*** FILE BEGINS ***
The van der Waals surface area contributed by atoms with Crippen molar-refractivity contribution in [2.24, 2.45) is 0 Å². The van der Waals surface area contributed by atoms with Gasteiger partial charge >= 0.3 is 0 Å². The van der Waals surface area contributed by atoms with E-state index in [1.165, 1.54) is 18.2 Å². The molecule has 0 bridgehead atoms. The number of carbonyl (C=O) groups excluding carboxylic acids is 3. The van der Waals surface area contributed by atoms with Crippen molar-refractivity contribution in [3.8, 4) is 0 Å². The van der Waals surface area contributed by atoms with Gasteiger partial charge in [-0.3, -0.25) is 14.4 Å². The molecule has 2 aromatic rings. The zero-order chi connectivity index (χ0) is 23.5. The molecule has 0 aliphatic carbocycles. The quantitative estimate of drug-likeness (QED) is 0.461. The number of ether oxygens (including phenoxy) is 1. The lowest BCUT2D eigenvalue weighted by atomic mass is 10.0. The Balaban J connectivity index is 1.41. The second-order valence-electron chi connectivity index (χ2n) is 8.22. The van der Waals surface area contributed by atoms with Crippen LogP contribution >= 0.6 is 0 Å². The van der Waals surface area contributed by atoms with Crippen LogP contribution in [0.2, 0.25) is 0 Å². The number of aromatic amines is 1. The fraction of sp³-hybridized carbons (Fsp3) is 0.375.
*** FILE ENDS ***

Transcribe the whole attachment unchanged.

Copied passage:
The van der Waals surface area contributed by atoms with Crippen molar-refractivity contribution in [2.24, 2.45) is 0 Å². The van der Waals surface area contributed by atoms with Gasteiger partial charge >= 0.3 is 0 Å². The van der Waals surface area contributed by atoms with E-state index in [1.165, 1.54) is 18.2 Å². The molecule has 0 bridgehead atoms. The number of carbonyl (C=O) groups excluding carboxylic acids is 3. The van der Waals surface area contributed by atoms with Crippen molar-refractivity contribution in [3.8, 4) is 0 Å². The van der Waals surface area contributed by atoms with Gasteiger partial charge in [-0.3, -0.25) is 14.4 Å². The molecule has 2 aromatic rings. The zero-order chi connectivity index (χ0) is 23.5. The molecule has 0 aliphatic carbocycles. The quantitative estimate of drug-likeness (QED) is 0.461. The number of ether oxygens (including phenoxy) is 1. The lowest BCUT2D eigenvalue weighted by atomic mass is 10.0. The Balaban J connectivity index is 1.41. The second-order valence-electron chi connectivity index (χ2n) is 8.22. The van der Waals surface area contributed by atoms with Crippen LogP contribution >= 0.6 is 0 Å². The van der Waals surface area contributed by atoms with Crippen LogP contribution in [0.2, 0.25) is 0 Å². The number of aromatic amines is 1. The fraction of sp³-hybridized carbons (Fsp3) is 0.375.